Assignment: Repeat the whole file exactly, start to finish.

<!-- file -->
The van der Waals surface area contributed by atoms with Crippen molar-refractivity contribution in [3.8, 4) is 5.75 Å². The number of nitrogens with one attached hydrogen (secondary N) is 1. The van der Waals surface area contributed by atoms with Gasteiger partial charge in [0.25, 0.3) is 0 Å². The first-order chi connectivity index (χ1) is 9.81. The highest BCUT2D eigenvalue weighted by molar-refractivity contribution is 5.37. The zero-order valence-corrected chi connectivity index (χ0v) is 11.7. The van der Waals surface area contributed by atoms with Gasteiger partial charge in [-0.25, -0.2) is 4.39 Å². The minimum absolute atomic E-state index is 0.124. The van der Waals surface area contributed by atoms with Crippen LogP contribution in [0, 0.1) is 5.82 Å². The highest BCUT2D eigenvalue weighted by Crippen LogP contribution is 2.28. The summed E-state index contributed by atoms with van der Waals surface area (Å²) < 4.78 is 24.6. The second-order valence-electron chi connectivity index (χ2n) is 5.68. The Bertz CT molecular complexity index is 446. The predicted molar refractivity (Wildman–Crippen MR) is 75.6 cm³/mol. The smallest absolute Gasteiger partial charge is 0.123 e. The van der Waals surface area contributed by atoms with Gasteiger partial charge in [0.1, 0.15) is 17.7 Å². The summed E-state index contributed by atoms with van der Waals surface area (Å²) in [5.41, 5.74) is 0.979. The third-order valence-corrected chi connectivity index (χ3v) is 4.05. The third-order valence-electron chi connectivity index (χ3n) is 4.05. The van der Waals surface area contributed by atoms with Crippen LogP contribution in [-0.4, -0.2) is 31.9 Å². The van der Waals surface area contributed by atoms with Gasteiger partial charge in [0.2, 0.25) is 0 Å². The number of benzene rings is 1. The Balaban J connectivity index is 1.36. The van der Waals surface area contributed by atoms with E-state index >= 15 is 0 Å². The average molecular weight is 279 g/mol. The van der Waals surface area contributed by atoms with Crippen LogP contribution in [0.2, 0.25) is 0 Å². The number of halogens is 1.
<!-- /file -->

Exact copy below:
The van der Waals surface area contributed by atoms with Crippen molar-refractivity contribution in [3.8, 4) is 5.75 Å². The number of nitrogens with one attached hydrogen (secondary N) is 1. The van der Waals surface area contributed by atoms with Gasteiger partial charge in [0.25, 0.3) is 0 Å². The first-order chi connectivity index (χ1) is 9.81. The highest BCUT2D eigenvalue weighted by molar-refractivity contribution is 5.37. The zero-order valence-corrected chi connectivity index (χ0v) is 11.7. The van der Waals surface area contributed by atoms with Gasteiger partial charge in [-0.25, -0.2) is 4.39 Å². The minimum absolute atomic E-state index is 0.124. The van der Waals surface area contributed by atoms with Crippen LogP contribution in [0, 0.1) is 5.82 Å². The highest BCUT2D eigenvalue weighted by Crippen LogP contribution is 2.28. The summed E-state index contributed by atoms with van der Waals surface area (Å²) < 4.78 is 24.6. The second-order valence-electron chi connectivity index (χ2n) is 5.68. The Bertz CT molecular complexity index is 446. The predicted molar refractivity (Wildman–Crippen MR) is 75.6 cm³/mol. The smallest absolute Gasteiger partial charge is 0.123 e. The van der Waals surface area contributed by atoms with Gasteiger partial charge in [0.1, 0.15) is 17.7 Å². The summed E-state index contributed by atoms with van der Waals surface area (Å²) in [5.41, 5.74) is 0.979. The third-order valence-corrected chi connectivity index (χ3v) is 4.05. The third-order valence-electron chi connectivity index (χ3n) is 4.05. The van der Waals surface area contributed by atoms with Crippen LogP contribution in [-0.4, -0.2) is 31.9 Å². The van der Waals surface area contributed by atoms with Gasteiger partial charge in [0.2, 0.25) is 0 Å². The number of benzene rings is 1. The Balaban J connectivity index is 1.36. The van der Waals surface area contributed by atoms with E-state index >= 15 is 0 Å². The average molecular weight is 279 g/mol. The van der Waals surface area contributed by atoms with Crippen LogP contribution in [0.2, 0.25) is 0 Å². The number of halogens is 1.